The Radio City Rockettes are back this summer, beginning an eight-week run at Radio City Music Hall June 15 in the New York Spectacular. This year, the Spectacular gets a makeover from director-choreographer Mia Michaels (best known for her Emmy-winning work on So You Think You Can Dance and, to Broadway audiences, for her choreography on Finding Neverland) and writer Douglas Carter Beane.
Beane re-imagines the Spectacular as a “comedy-laced fable” about two children lost in New York, but find their way back to their parents when the city’s statues come to life and show them the way. The tone of the show will mix Michaels’ contemporary feel with the Rockettes’ classic style as well as a blend of contemporary songs from artists such as Taylor Swift and the Beatles with classic show tunes from shows like 42nd Street and Cabaret.
At a press conference for the show, Michaels talked with Playbill about the style of the New York Spectacular Starring The Radio City Rockettes and how she can’t wait to get back to choreograph (and possibly direct) more on Broadway.
You were talking about the music of the New York Spectacular, saying there will be a wide range, from Broadway to contemporary pop songs, including Taylor Swift. What can you tease?
Mia Michaels: We’ve hired the team of [vocal designer] AnnMarie Milazzo and [music producer and arranger] Billy [Jay] Stein, [music supervisor] David Holcenberg and [music consultant] David Chase. We have all the masters of Broadway. What we’ve done is that we’ve taken these hits—these traditional songs—and we’ve made them current with beats. We’ve just reinvented them, and they’re so incredible. Honestly, everybody is going to want to buy this CD. It’s so good.
There will be a CD, too?
MM: Hopefully! I’m trying to push for that because the music is incredible.
It seems so contemporary, which is so in line with what you do, but also so classical “Rockette,” keeping with the brand everyone knows and loves.
MM: I love that juxtaposition. I love the tradition and the “classic” and [how they are] bashing heads with contemporary and relevance and now and pushing boundaries, so that it lives in this amazing own nugget of artistry. It’s its own thing. Working with the [Rockettes], it is a brand; it’s very traditional, but the way I’m moving them [is different].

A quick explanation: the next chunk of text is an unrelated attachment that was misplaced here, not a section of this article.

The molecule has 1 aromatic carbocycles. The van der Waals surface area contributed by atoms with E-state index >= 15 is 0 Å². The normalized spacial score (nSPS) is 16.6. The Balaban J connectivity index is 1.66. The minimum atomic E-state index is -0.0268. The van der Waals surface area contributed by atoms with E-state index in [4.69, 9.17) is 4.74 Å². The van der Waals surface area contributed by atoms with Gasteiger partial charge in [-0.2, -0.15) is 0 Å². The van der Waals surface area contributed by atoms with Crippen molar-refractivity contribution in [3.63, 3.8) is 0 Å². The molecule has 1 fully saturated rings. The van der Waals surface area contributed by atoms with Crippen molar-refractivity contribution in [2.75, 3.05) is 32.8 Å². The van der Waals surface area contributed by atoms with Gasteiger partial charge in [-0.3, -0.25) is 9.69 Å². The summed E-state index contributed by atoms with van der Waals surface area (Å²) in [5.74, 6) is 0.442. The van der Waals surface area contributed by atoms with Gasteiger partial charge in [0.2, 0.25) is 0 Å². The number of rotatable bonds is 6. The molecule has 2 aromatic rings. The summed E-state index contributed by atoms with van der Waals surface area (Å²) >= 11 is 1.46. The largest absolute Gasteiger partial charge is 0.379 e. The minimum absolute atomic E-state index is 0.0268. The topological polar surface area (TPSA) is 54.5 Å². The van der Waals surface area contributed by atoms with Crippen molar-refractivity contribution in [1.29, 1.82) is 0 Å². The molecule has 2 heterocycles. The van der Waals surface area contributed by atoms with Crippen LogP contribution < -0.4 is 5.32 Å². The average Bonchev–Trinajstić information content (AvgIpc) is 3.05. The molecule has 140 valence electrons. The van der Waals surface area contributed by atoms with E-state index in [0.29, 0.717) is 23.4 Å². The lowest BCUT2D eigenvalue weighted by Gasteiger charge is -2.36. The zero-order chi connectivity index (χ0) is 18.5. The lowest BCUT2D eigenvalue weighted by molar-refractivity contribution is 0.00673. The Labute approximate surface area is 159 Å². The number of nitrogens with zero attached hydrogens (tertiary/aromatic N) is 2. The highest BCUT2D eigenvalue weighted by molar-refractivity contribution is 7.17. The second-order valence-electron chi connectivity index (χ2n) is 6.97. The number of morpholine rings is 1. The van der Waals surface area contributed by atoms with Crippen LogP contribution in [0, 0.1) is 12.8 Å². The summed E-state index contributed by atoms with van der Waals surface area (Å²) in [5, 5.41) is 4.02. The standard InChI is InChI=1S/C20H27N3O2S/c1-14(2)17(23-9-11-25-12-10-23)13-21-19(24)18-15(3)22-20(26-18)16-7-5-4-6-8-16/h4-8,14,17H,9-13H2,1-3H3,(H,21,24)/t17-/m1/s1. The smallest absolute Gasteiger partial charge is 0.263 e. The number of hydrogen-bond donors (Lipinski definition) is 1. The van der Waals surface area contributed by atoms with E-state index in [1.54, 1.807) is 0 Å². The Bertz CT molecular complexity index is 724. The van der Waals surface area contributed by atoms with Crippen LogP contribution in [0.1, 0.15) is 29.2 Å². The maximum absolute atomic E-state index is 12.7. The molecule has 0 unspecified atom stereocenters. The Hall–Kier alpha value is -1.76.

What is it like to work with the Rockettes having loved them as a child?
MM: It’s kind of emotional—the fact that I am working with them on such an intimate level now, as the director and choreographer, and actually [developing] the vision of this show and how to celebrate them and the brand of the Rockettes. It’s incredible. It’s such an honor, and I have to pinch myself sometimes because I can’t believe that I’ve actually been given this responsibility to do this, and I am so excited about it because everything that we’re doing, and the team that I have—we all have such passion, and everybody has gotten on board, and we all have the same vision. And, for me, that means success. When you have a strong vision, and everyone is on board with it, you can’t go wrong with that.
Do you have any other musical theatre projects up your sleeves?
MM: Not yet, and I want to.
What would you like to do?
MM: I’m hoping that this will open doors for me as a director as well as a choreographer for Broadway.
Are you loving sitting in the director’s chair?
MM: I love it. I absolutely love it. It feels so right for me. I feel like I’ve been directing my whole career, but I just now got the official credit. Being in the director’s chair feels really organic. It feels right. It feels like I’ve been doing it forever. It feels great because as a choreographer, I’ve never just done steps. I’ve always just created worlds, and I’ve always had very high concepts, so it just worked so well, and that’s what I’m doing. That’s what I’ve been doing, but now I’m really able to do it because I’m being supported by Radio City, and they’re going with all my dreams, and they love my dreams. My dreams are really colorful. They’re really fun. For instance, last year they did “Singin’ in the Rain,” and they had Derek [Hough] leading, which was awesome, and I was like, “How do we do ‘Singin’ in the Rain’ without having a Gene Kelly lead?” I woke up one night…at four in the morning, and I texted AnnMarie, and I said, “If the rain could sing, what would it sound like?” And I kept thinking, “If the rain sings to the flowers, in which to make them grow, the Rockettes are the flowers. The rain sings to the flowers so that they grow.” It’s really cool.
What excites you to choreograph for the musical theatre versus pieces that are solely contemporary and lyrical?
MM: Story. Story first, because, for me, I love telling a story through the human body. For me, it’s what makes me tick. This is fun, and I love doing spectacle because I come from that world, and I love it, but there’s another side of me that’s a very, very intimate artist. I love telling very raw, raw human emotion through movement and telling stories that way, so I’m excited about getting more into the Broadway world and definitely getting in there and creating and telling stories.